Tuesday, November 18, 2008

Which Side Are You On?

It's not often that you discover a poet right beneath your feet, but that's what happened to me in Berkeley. Given, it's more likely there given the Berkeley Poetry Walk just off Shattuck Avenue, the main street. It's an amazing thing to trip lightly over Sappho, Shakespeare, Ohlone songs, Ursula Le Guin, Ntozake Shange... and then, an unfamiliar name: Genevieve Taggard.

Born in Hawai'i and moving across the country from California to New York, Taggard's early twentieth century trajectory weirdly mirrors that of President-Elect Barack Obama. And as a poet who combined love lyrics and political shout-outs, she certainly would make provocative bedside reading for the world's next leader.

Taggard eschewed her missionary upbringing to join communes (this is in the 1920s, not the 1960s), walk picket lines and correspond with the poets of the Harlem Renaissance. Her work appeared in small magazines and chapbooks that were produced by the leftist community, but was also published (and sold widely) by Knopf.

Although she's been recuperated as a labour poet, a maker of modern ballads like Florence Reece, who wrote the lyrics to Which Side Are You On? during the 1930s strike in Harlan County, Kentucky (you can see her sing the song during the 1970s strike documented by Barbara Kopple in Harlan County, USA), it's an early and ecstatic love poem, written while she lived in California, that shines up in gold letters from the Berkeley sidewalk. She takes her place among better-known radical poets of place like Jack Spicer, whose works encompass picket lines, chorus lines, die-ins, sexual ecstasies, detention camps, weatherboard houses, bookstores, the wind...

While in California, I read a lot (a lot!) of poetry, including celebrations of place, love and politics in C.S. Giscombe's mysterious and wonderful Prairie Style and Luci Tapahonso's lyrical unfolding of family and roots in SaanĂ­i Dahataal/The Women Are Singing. But I also read Howard Zinn's A Power Governments Cannot Suppress and several Ursula K. Le Guin novels, and all this reading from the left made me wonder: where is the literary history of this thread in American literature (taking in Emma Goldman, Theodor Dreiser, Grace Paley, Tillie Olsen, and others)? Where is the literary history of work and workers?

And while I wondered that, I thought: as publishers, film studios and record labels confront the internet era, a recession, and what seems like a dwindling appetite for diverse, serious culture, could community organising and the historical Alphabet Agencies point a way ahead -- and are there artists who would, like Taggard, take up the banner and link poetic lines to picket lines? Where are Grace Paley's street-corner heirs? Who will follow Dreiser, and join WalMart or hotel employees as they strike? And could Obama, deep in biographies of FDR, see a way to incorporate the energy of radical artists in his plans for change in America?

Saturday, November 15, 2008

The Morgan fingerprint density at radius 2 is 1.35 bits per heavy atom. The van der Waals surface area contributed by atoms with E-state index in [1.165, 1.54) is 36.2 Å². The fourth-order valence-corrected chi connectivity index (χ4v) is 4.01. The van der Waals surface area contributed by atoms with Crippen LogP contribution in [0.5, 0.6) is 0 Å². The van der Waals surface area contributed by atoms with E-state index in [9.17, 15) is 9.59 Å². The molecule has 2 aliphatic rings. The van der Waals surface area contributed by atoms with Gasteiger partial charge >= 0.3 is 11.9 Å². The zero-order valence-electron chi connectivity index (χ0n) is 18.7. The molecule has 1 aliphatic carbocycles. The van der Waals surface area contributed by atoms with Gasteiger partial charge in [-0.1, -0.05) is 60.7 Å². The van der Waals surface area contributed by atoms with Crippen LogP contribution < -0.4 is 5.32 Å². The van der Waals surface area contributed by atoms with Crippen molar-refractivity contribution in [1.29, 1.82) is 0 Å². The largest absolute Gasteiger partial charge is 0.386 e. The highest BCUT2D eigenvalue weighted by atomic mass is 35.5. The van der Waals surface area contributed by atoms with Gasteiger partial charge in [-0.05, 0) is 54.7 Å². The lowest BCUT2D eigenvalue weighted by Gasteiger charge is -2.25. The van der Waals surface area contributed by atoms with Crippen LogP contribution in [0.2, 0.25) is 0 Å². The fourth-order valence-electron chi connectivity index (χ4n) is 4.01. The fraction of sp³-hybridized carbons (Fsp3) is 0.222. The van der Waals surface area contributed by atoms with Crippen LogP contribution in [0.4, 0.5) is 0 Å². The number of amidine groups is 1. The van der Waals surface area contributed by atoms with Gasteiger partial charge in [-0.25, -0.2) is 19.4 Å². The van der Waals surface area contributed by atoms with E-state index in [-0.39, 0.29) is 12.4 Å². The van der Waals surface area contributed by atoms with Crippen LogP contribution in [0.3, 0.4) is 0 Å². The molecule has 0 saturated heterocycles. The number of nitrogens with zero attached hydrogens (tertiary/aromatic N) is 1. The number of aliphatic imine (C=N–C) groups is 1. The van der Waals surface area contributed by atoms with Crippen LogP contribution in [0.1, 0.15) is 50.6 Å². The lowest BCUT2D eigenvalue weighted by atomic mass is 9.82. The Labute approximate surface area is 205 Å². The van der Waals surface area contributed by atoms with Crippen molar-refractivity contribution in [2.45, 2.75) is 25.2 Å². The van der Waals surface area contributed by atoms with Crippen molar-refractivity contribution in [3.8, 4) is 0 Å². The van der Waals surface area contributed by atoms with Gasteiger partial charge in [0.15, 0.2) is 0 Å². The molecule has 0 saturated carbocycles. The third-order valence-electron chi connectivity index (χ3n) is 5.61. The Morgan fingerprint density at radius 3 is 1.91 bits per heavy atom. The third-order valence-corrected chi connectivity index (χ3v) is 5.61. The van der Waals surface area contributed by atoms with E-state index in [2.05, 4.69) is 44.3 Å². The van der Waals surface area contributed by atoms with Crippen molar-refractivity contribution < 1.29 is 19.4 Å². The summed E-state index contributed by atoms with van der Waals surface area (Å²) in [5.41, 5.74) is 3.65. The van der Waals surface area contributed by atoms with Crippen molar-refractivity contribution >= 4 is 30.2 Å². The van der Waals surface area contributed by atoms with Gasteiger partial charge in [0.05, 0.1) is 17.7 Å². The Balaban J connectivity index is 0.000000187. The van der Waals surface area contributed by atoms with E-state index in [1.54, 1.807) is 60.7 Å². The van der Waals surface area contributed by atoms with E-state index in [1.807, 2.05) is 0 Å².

A magical blog about children's books (chapter and picture) and fantasy literature -- all the posts have a sparkling sense of adventure, a deep love of reading, and a spirit of play. Essential reading in gloomy times!

The SF/fantasy shelf of Delirium's Library has received a good dust-off recently, as I decided to read my way through Ursula K. Le Guin, having revelled in Malafrena and Orsinian Tales, two of her less-known books. While travelling in the US (that most invented of all countries), I read the first three Hainish novels, collected in one volume as World of Exile and Illusion by Orb Books, as well as Fisherman of the Inland Sea (whose title story is one of the most haunting and resonant stories I have ever encountered). Any Hainish stories, which are about travelling across interstellar distances, are the perfect narrative and philosophical accompaniment to transcontinental jet lag!

I also read her odd YA novel called The Beginning Place, which I found secondhand at the incredible Moe's Books in Berkeley, which combines an eclectic range of new books with an astonishing secondhand SF section. _Worlds_ came from the equally amazing Borderlands, a live and kicking SF specialist store in the Mission in San Fran, where I discovered that Le Guin's incredible essay collection Dancing at the Edge of the World has been brought back into print by kick-ass Grove Press, who also revived a lot of Kathy Acker's novels.

I also enjoyed a long browse (and time with some feral kittens) at The Other Change of Hobbit in Berkeley, rediscovering writers whose worlds I'd inhabited vividly but whose names had slipped from the tip of my tongue, like Jane Yolen, O.R. Melling, Terry Windling, and James Tiptree Jr. (the balance on the 'to-be-read' shelves has been restored by the addition of Julie Phillps' necessary biography of Tiptree/Alice B. Sheldon, to whom I was introducted by Le Guin's series of essays on the 'is s/he, isn't s/he' question that are included in long o/o/p The Language of Night).

The very helpful clerk at Borderlands also introduced me to Emma Bull's _The War of the Oaks_, as I was on a quest to find urban fantasy/SF for a friend with a serious Stephanie Meyer addiction. The quest led me (back) to Karen Russell and Kelly Link, both of whom have been waving their gothic lace-gloved hands from the 'to-be-read' shelf. I'm excited about entering some lurid, graceful, sexy, dreamlike, bitter, funny imaginative worlds. Any further suggestions welcomed!